Pay attention when you hear “ACO” or “Accountable Care Organization”

If you were happy with the HMO concept, you are going to be delighted with the ACO. Medicare is in the process of setting up Accountable Care Organizations and will be assigning Medicare beneficiaries to an ACO.

Now the Governor Duval Patrick of Massachusetts has introduced legislation that will require all health care providers to align themselves with an ACO. Within the ACO providers will receive a fixed lump sum payment to care for a patient. Patients may receive care outside the ACO, but will pay more for the opportunity.

You may want to perk up your ears whenever you hear the acronym ACO. I will delve into this issue more in the weeks ahead, but for now keep in mind we are talking about more closed networks, a form of capitation payment and limited or more costly choice.  Following is a brief summary of the structure of an ACO as proposed in MA.

Five things you need to know about health care changes

An ACO – accountable care organization – is a group of doctors affiliated with a hospital and other providers to care of you for a lump sum each year. 

Take care picking your primary care doctor. That will determine what hospital you go to and where you get other medical services.

Your local hospital is your center for medical services. You won’t go elsewhere except for very special care like cardiac surgery or stroke assessment.

You can go to the big teaching hospitals in Boston, but you will probably pay more, perhaps through higher insurance deductibles or co-pays.

If the ACO that serves you does a good job keeping its patients healthy, some of the savings go back to you through lower health insurance premiums.

There is no doubt that we have to change the way health care is provided and paid for if we have any hope of controlling costs.  But keep in mind that also means is it not business as usual.  Contrary to political rhetoric, you may not be able to keep your current health plan, someone is going to come between you and your doctor, your freedom of choice will likely be limited.  You will pay more to receive care where you prefer to receive care.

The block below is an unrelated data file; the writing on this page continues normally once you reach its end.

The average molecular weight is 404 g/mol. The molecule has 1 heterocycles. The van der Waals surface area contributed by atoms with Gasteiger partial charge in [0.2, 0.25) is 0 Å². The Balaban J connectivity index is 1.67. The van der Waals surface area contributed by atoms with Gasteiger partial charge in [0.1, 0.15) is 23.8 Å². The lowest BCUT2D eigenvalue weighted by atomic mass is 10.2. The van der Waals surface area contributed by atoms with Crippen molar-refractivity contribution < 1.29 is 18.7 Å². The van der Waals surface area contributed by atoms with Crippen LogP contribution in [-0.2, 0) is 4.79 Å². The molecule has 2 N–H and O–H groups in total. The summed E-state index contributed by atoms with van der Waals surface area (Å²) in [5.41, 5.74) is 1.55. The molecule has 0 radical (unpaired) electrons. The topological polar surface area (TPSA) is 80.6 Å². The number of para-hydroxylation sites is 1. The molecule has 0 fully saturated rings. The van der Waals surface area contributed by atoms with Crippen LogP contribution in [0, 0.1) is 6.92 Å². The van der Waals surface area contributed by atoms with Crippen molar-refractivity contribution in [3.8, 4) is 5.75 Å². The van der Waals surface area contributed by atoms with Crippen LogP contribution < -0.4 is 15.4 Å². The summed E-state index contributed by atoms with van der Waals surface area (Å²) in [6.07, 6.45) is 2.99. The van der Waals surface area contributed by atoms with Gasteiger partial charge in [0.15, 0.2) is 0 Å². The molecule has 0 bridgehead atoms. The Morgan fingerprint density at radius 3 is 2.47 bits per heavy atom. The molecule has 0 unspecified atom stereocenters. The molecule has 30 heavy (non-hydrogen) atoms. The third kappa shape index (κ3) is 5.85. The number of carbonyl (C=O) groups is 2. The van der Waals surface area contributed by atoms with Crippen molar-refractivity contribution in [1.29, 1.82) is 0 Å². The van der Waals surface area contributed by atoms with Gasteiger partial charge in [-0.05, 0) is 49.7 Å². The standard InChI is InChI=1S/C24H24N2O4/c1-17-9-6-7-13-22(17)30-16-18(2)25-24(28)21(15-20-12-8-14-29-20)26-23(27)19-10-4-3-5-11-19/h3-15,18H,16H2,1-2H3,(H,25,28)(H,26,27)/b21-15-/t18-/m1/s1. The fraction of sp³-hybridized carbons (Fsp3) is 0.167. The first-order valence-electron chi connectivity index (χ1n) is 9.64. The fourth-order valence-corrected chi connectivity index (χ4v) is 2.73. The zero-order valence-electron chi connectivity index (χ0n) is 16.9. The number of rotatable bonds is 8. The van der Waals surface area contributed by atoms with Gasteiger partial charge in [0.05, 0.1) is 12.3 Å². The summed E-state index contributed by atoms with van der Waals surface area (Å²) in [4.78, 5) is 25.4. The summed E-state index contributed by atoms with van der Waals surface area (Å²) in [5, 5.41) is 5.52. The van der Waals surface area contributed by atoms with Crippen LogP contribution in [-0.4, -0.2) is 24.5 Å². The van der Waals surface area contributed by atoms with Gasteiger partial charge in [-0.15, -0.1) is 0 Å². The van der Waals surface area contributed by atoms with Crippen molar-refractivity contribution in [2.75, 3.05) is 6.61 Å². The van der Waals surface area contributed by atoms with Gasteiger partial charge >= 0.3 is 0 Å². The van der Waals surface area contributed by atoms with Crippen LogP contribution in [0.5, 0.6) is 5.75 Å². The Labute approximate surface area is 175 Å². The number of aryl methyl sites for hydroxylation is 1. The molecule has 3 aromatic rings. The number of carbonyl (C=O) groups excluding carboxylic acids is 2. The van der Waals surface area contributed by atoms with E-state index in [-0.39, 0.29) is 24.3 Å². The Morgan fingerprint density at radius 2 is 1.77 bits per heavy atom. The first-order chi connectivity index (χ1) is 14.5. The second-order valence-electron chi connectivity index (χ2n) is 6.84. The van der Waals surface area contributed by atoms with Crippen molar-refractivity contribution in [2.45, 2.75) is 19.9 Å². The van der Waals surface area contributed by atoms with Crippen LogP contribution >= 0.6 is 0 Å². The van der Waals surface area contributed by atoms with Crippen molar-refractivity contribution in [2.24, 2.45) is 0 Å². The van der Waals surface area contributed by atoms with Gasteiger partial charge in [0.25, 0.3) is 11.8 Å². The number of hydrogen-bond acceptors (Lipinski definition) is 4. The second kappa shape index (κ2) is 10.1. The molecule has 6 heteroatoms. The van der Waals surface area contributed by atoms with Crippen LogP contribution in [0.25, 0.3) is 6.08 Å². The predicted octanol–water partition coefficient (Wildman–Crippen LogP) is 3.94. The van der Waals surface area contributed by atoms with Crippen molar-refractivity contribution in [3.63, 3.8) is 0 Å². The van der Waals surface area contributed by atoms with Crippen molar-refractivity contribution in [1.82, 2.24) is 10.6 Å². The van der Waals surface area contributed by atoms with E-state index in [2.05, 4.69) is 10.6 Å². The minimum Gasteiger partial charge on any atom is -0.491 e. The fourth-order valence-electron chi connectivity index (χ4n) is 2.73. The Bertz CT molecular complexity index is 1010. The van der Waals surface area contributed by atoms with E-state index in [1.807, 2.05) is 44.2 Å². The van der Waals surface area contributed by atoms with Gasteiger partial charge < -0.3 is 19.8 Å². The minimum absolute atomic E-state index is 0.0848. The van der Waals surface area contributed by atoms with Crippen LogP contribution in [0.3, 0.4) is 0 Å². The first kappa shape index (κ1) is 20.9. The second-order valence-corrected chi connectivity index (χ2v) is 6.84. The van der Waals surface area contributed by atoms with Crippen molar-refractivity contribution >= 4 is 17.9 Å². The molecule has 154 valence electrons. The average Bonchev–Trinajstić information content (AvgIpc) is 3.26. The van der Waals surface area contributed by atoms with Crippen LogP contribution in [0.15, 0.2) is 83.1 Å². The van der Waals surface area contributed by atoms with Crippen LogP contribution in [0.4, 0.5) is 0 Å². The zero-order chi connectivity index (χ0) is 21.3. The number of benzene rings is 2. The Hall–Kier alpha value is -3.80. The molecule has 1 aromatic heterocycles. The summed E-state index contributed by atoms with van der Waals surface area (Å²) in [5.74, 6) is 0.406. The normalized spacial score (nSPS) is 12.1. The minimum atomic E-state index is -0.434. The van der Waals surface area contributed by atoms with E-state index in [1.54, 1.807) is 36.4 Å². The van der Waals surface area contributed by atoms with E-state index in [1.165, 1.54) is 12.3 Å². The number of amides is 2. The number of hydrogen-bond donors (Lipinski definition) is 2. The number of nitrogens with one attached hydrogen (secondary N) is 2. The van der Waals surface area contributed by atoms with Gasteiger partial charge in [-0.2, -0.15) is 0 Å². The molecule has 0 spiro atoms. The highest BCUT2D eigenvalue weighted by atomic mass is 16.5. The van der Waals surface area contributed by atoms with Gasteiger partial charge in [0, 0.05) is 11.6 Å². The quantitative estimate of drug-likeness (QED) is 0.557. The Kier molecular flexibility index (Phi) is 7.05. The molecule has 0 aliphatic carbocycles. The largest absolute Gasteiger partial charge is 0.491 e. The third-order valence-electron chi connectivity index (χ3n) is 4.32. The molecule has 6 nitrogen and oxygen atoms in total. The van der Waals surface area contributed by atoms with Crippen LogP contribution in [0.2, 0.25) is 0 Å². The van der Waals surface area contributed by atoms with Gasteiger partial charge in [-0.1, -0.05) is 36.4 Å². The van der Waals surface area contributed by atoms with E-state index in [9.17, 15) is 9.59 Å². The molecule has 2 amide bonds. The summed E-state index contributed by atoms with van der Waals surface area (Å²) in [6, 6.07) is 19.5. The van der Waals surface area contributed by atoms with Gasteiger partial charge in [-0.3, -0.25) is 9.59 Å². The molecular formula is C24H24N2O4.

If all this leads to better, higher quality and more efficient health care for all Americans so be it.  But it is a big “if.”

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4 replies »

  1. Bob,

    nice job of avoiding most of the cliches re: anything resembling managed care.

    But help us with this: “someone is going to come between you and your doctor”

    As the kids say, “what does that even mean?”

    And while you’re delving into that (is “someone” somebody like the boogeyman?), please provide real examples of how whatever you depict differs in substance from any variant of the managed care that is already prevalent in employer-sponsored health benefits.


    • It means that some organization, some group or in the case if Medicare some government group will be more involved in setting guidelines for care and for closer monitoring of compliance. In short, similar to what a well run HMO does.

      Few employers employ these measures on a concurrent basis which is what we are talking about. Those who offer Kaiser plans come the closest.


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